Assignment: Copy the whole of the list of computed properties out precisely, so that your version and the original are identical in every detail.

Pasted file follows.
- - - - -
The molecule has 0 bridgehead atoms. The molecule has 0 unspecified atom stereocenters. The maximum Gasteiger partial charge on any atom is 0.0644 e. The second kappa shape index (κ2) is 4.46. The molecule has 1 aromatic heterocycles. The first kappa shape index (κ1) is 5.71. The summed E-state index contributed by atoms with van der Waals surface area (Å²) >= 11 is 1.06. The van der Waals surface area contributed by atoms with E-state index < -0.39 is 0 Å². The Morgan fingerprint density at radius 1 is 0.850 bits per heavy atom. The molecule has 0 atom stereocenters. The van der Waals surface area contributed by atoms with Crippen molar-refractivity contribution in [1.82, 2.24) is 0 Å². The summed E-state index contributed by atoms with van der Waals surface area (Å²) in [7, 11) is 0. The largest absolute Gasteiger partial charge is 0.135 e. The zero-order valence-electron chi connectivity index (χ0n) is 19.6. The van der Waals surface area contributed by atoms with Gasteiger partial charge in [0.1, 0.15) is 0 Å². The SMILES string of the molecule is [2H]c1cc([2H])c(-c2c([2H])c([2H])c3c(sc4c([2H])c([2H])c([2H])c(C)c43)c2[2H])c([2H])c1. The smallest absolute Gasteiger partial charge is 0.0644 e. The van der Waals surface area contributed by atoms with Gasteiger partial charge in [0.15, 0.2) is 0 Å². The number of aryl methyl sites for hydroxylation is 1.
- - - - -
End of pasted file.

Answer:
The molecule has 0 bridgehead atoms. The molecule has 0 unspecified atom stereocenters. The maximum Gasteiger partial charge on any atom is 0.0644 e. The second kappa shape index (κ2) is 4.46. The molecule has 1 aromatic heterocycles. The first kappa shape index (κ1) is 5.71. The summed E-state index contributed by atoms with van der Waals surface area (Å²) >= 11 is 1.06. The van der Waals surface area contributed by atoms with E-state index < -0.39 is 0 Å². The Morgan fingerprint density at radius 1 is 0.850 bits per heavy atom. The molecule has 0 atom stereocenters. The van der Waals surface area contributed by atoms with Crippen molar-refractivity contribution in [1.82, 2.24) is 0 Å². The summed E-state index contributed by atoms with van der Waals surface area (Å²) in [7, 11) is 0. The largest absolute Gasteiger partial charge is 0.135 e. The zero-order valence-electron chi connectivity index (χ0n) is 19.6. The van der Waals surface area contributed by atoms with Gasteiger partial charge in [0.1, 0.15) is 0 Å². The SMILES string of the molecule is [2H]c1cc([2H])c(-c2c([2H])c([2H])c3c(sc4c([2H])c([2H])c([2H])c(C)c43)c2[2H])c([2H])c1. The smallest absolute Gasteiger partial charge is 0.0644 e. The van der Waals surface area contributed by atoms with Gasteiger partial charge in [0.15, 0.2) is 0 Å². The number of aryl methyl sites for hydroxylation is 1.